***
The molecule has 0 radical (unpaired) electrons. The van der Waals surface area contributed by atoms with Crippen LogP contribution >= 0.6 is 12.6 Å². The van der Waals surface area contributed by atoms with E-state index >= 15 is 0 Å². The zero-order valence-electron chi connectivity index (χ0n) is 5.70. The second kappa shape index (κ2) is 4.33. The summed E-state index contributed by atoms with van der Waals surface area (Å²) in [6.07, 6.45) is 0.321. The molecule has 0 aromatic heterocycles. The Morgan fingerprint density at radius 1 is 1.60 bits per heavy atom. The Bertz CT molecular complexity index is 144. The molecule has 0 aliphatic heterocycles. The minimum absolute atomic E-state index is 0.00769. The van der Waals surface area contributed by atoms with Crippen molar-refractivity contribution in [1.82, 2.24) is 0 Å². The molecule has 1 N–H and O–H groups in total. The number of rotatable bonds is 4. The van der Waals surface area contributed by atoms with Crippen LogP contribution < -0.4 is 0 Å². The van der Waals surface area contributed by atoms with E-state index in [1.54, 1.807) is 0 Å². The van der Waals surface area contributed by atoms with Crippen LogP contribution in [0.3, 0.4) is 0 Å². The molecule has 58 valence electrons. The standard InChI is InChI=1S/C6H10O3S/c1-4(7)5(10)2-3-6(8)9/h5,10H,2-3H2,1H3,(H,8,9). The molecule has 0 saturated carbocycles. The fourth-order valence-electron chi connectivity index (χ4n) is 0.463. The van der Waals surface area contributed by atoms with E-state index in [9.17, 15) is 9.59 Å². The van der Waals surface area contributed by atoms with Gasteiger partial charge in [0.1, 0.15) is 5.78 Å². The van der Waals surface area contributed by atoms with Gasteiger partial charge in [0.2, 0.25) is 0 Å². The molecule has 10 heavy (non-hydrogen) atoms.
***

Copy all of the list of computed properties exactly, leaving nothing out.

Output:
The molecule has 0 radical (unpaired) electrons. The van der Waals surface area contributed by atoms with Crippen LogP contribution >= 0.6 is 12.6 Å². The van der Waals surface area contributed by atoms with E-state index >= 15 is 0 Å². The zero-order valence-electron chi connectivity index (χ0n) is 5.70. The second kappa shape index (κ2) is 4.33. The summed E-state index contributed by atoms with van der Waals surface area (Å²) in [6.07, 6.45) is 0.321. The molecule has 0 aromatic heterocycles. The Morgan fingerprint density at radius 1 is 1.60 bits per heavy atom. The Bertz CT molecular complexity index is 144. The molecule has 0 aliphatic heterocycles. The minimum absolute atomic E-state index is 0.00769. The van der Waals surface area contributed by atoms with Crippen molar-refractivity contribution in [1.82, 2.24) is 0 Å². The molecule has 1 N–H and O–H groups in total. The number of rotatable bonds is 4. The van der Waals surface area contributed by atoms with Crippen LogP contribution < -0.4 is 0 Å². The van der Waals surface area contributed by atoms with E-state index in [1.54, 1.807) is 0 Å². The van der Waals surface area contributed by atoms with Crippen LogP contribution in [0.3, 0.4) is 0 Å². The molecule has 58 valence electrons. The standard InChI is InChI=1S/C6H10O3S/c1-4(7)5(10)2-3-6(8)9/h5,10H,2-3H2,1H3,(H,8,9). The molecule has 0 saturated carbocycles. The fourth-order valence-electron chi connectivity index (χ4n) is 0.463. The van der Waals surface area contributed by atoms with E-state index in [9.17, 15) is 9.59 Å². The van der Waals surface area contributed by atoms with Gasteiger partial charge in [0.1, 0.15) is 5.78 Å². The van der Waals surface area contributed by atoms with Gasteiger partial charge in [0.2, 0.25) is 0 Å². The molecule has 10 heavy (non-hydrogen) atoms.